As a Leader, What Message are you Sending?
August 9, 2012 § Leave a comment
I was walking our two dogs, as I do almost every morning. We go to the nearby park and walk the 2 miles rather quickly so we all get good exercise. Of course I had my Blackberry so when I think of a quick call I can make it during the walk. While striding up a gradual hill I started breathing a little heavy when I suddenly remembered a call I needed to make to one of my strategic partners. I needed to confirm a seminar date that was scheduled for the end of the following week.
I called my client and one of the owners, Diane, answered the call. I asked to speak to the scheduler Evelyn. As I was asking I was breathing even heavier. Apparently talking and walking up hill creates even heavier breathing. I am sure I sounded like a nasty pervert as I asked Diane to pass on a message to Evelyn to return my call. After I hung up I realized I should have explained my context. What impression did I make? If she didn’t know me she may have thought I was an excited pervert while I requested, “Please tell Evelyn to call me. I have a few questions for her.” Thank goodness we have a good trusting relationship so I doubt Diane will think poorly of me. But, can I be sure?
Very often leaders exhibit negative behaviors that unintentionally and unknowingly create the wrong impression. These behaviors can damage the motivation and productivity of employees in ways that are immeasurable. Most organizations have the following dysfunctional cultural characteristics:
- The leader misbehaves
- The poor behavior of the leader negatively impacts the employee’s motivation and attitude toward the leader and the organization
- Most of the employees are too afraid to give feedback to the leader and so the poor behavior continues
- The employees begin to exhibit poor behaviors
- The leader conducts a performance appraisal to correct the employee behaviors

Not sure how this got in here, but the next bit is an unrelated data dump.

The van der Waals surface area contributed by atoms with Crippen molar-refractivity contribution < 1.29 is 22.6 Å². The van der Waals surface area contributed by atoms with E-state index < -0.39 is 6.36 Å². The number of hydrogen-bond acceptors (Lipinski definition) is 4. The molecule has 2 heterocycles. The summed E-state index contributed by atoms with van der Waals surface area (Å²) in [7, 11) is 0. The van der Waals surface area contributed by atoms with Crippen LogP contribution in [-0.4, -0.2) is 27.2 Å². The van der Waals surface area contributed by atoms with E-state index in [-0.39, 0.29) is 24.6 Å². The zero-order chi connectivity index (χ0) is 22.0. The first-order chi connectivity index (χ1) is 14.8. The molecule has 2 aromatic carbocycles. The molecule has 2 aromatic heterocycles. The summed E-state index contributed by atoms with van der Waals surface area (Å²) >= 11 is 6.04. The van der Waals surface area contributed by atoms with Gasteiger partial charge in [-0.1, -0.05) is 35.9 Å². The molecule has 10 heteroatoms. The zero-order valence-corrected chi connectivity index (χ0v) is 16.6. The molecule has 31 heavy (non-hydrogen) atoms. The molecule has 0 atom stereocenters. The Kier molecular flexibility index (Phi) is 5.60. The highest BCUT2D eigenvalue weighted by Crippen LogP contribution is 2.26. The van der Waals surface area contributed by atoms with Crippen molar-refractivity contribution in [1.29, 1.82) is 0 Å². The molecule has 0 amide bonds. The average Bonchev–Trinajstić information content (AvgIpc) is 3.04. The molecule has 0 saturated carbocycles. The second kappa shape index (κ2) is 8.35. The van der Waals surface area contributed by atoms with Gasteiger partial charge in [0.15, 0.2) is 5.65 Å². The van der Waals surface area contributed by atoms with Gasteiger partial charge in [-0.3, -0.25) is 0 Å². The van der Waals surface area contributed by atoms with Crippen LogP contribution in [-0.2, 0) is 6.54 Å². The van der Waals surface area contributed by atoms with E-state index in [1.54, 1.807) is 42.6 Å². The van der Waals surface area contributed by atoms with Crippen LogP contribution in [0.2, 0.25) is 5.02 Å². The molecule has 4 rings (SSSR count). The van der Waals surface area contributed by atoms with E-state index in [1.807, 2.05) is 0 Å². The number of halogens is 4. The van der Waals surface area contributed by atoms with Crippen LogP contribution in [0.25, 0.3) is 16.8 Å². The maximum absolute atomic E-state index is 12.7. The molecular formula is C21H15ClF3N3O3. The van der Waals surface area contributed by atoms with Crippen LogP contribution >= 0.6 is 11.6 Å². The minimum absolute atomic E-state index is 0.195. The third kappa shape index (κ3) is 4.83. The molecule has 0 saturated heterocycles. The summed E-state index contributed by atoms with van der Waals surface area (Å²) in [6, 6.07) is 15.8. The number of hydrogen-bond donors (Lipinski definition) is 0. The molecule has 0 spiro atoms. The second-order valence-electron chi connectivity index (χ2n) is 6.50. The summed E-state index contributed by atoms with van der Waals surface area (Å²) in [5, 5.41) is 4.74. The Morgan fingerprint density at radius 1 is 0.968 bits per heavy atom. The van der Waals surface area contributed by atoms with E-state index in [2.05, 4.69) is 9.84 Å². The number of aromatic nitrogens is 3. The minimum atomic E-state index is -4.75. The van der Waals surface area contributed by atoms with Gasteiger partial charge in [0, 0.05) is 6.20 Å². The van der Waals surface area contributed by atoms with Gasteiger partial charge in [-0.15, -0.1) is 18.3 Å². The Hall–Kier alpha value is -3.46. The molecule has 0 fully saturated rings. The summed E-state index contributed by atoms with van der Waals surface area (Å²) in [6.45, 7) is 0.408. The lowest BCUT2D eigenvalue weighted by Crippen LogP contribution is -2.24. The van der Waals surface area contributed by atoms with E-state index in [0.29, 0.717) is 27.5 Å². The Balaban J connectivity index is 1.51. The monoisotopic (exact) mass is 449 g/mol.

This typical series of interactions does little to address the real root cause of the dysfunction, i.e. the leader’s behaviors. Instead, these cultural procedures serve to sustain the dysfunction.
Leaders are not, nor will they ever be, omnipotent. When they misbehave they need to know it and they need help to change their behaviors to prevent the unintended negative consequences.
When I first begin my work with clients I always explain to the Senior Leaders that one of my roles is to give feedback to them about poor behaviors. I ask their permission to provide that feedback and I insist they agree. I always get that agreement because the leaders (and all people) already think they are behaving correctly. Leaders who misbehave rarely do so purposefully. Almost always they are unaware of the impact on others. They need to be respectfully told.
Ask yourself, how many companies proactively welcome respectful feedback to leaders by employees? I often see leaders who insist on strict discipline yet consistently show up late to meetings. I also have seen leaders deliver criticism to one direct report for a particular issue and then fail to deliver the same level of outrage to a different employee for a similar issue.
To optimize trust and create a high performance culture, leaders must be willing to accept the responsibility for the impressions they create. Because they cannot be omnipotent, they must accept frequent respectful feedback about poor behaviors. They also need to send a grateful message to the messenger. Any defensive reaction will inhibit the feedback in the future and help continue the dysfunction.
Therefore, leaders need to either be very insightful and emotionally intelligent in order to observe their own dysfunctional and misunderstood behaviors. In other words, they need to be aware of their “heavy breathing”. In addition, the leader must be truly courageous and purposely set up a small team of trusted advisors who will provide respectful feedback when he/she unconsciously creates the wrong impression. Without these two approaches surely the negative impact on productivity will continue unchecked.
Leaders need to be aware of the impact and impressions their behavior creates. A leader’s number one job is to create a functional and respectful context. Often leaders unknowingly damage this environment and therefore unconsciously damage productivity.